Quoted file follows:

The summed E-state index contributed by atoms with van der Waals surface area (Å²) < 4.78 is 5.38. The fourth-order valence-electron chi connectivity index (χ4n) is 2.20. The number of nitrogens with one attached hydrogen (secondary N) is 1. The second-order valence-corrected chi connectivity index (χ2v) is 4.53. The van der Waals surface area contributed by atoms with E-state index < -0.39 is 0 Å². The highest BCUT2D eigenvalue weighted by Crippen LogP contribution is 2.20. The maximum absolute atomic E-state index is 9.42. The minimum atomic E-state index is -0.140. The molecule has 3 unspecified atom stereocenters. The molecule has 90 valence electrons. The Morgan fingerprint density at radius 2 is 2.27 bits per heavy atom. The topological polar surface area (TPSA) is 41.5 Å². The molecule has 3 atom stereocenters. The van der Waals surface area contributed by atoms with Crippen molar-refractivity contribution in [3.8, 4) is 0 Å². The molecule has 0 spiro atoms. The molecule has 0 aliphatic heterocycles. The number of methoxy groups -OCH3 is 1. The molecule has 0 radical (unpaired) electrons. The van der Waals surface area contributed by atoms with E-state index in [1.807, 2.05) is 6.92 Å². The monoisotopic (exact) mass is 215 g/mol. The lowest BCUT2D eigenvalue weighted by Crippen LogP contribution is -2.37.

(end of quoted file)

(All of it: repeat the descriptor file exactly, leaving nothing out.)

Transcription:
The summed E-state index contributed by atoms with van der Waals surface area (Å²) < 4.78 is 5.38. The fourth-order valence-electron chi connectivity index (χ4n) is 2.20. The number of nitrogens with one attached hydrogen (secondary N) is 1. The second-order valence-corrected chi connectivity index (χ2v) is 4.53. The van der Waals surface area contributed by atoms with E-state index < -0.39 is 0 Å². The highest BCUT2D eigenvalue weighted by Crippen LogP contribution is 2.20. The maximum absolute atomic E-state index is 9.42. The minimum atomic E-state index is -0.140. The molecule has 3 unspecified atom stereocenters. The molecule has 90 valence electrons. The Morgan fingerprint density at radius 2 is 2.27 bits per heavy atom. The topological polar surface area (TPSA) is 41.5 Å². The molecule has 3 atom stereocenters. The van der Waals surface area contributed by atoms with Crippen molar-refractivity contribution in [3.8, 4) is 0 Å². The molecule has 0 spiro atoms. The molecule has 0 aliphatic heterocycles. The number of methoxy groups -OCH3 is 1. The molecule has 0 radical (unpaired) electrons. The van der Waals surface area contributed by atoms with E-state index in [1.807, 2.05) is 6.92 Å². The monoisotopic (exact) mass is 215 g/mol. The lowest BCUT2D eigenvalue weighted by Crippen LogP contribution is -2.37.